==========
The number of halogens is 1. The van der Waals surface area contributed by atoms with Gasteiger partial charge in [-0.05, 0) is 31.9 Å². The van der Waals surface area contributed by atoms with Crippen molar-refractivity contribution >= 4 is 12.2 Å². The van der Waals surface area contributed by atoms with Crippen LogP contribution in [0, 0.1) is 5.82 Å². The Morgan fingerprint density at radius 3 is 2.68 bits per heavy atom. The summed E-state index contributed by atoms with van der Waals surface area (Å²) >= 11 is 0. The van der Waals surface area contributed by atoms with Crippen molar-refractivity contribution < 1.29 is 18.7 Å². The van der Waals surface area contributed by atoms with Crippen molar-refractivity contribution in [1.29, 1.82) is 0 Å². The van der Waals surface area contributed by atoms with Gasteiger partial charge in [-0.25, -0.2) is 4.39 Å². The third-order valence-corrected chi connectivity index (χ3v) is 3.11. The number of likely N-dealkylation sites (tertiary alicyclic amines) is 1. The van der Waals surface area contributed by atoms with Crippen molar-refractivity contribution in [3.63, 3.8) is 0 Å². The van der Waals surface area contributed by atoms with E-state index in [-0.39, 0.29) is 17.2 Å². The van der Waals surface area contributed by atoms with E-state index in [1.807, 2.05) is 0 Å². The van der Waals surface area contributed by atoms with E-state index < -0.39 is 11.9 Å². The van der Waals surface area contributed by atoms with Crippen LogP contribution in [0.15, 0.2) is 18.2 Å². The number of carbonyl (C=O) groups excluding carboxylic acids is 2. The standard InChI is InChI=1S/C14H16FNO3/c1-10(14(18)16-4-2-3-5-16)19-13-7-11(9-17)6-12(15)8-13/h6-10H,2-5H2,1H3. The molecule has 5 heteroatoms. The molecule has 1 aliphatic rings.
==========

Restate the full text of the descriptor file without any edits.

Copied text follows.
The number of halogens is 1. The van der Waals surface area contributed by atoms with Gasteiger partial charge in [-0.05, 0) is 31.9 Å². The van der Waals surface area contributed by atoms with Crippen molar-refractivity contribution >= 4 is 12.2 Å². The van der Waals surface area contributed by atoms with Crippen LogP contribution in [0, 0.1) is 5.82 Å². The Morgan fingerprint density at radius 3 is 2.68 bits per heavy atom. The summed E-state index contributed by atoms with van der Waals surface area (Å²) >= 11 is 0. The van der Waals surface area contributed by atoms with Crippen molar-refractivity contribution < 1.29 is 18.7 Å². The van der Waals surface area contributed by atoms with Crippen molar-refractivity contribution in [1.29, 1.82) is 0 Å². The van der Waals surface area contributed by atoms with Gasteiger partial charge in [-0.25, -0.2) is 4.39 Å². The third-order valence-corrected chi connectivity index (χ3v) is 3.11. The number of likely N-dealkylation sites (tertiary alicyclic amines) is 1. The van der Waals surface area contributed by atoms with Crippen molar-refractivity contribution in [3.63, 3.8) is 0 Å². The van der Waals surface area contributed by atoms with E-state index in [-0.39, 0.29) is 17.2 Å². The van der Waals surface area contributed by atoms with E-state index in [1.807, 2.05) is 0 Å². The van der Waals surface area contributed by atoms with E-state index < -0.39 is 11.9 Å². The van der Waals surface area contributed by atoms with Crippen LogP contribution in [0.15, 0.2) is 18.2 Å². The number of carbonyl (C=O) groups excluding carboxylic acids is 2. The standard InChI is InChI=1S/C14H16FNO3/c1-10(14(18)16-4-2-3-5-16)19-13-7-11(9-17)6-12(15)8-13/h6-10H,2-5H2,1H3. The molecule has 5 heteroatoms. The molecule has 1 aliphatic rings.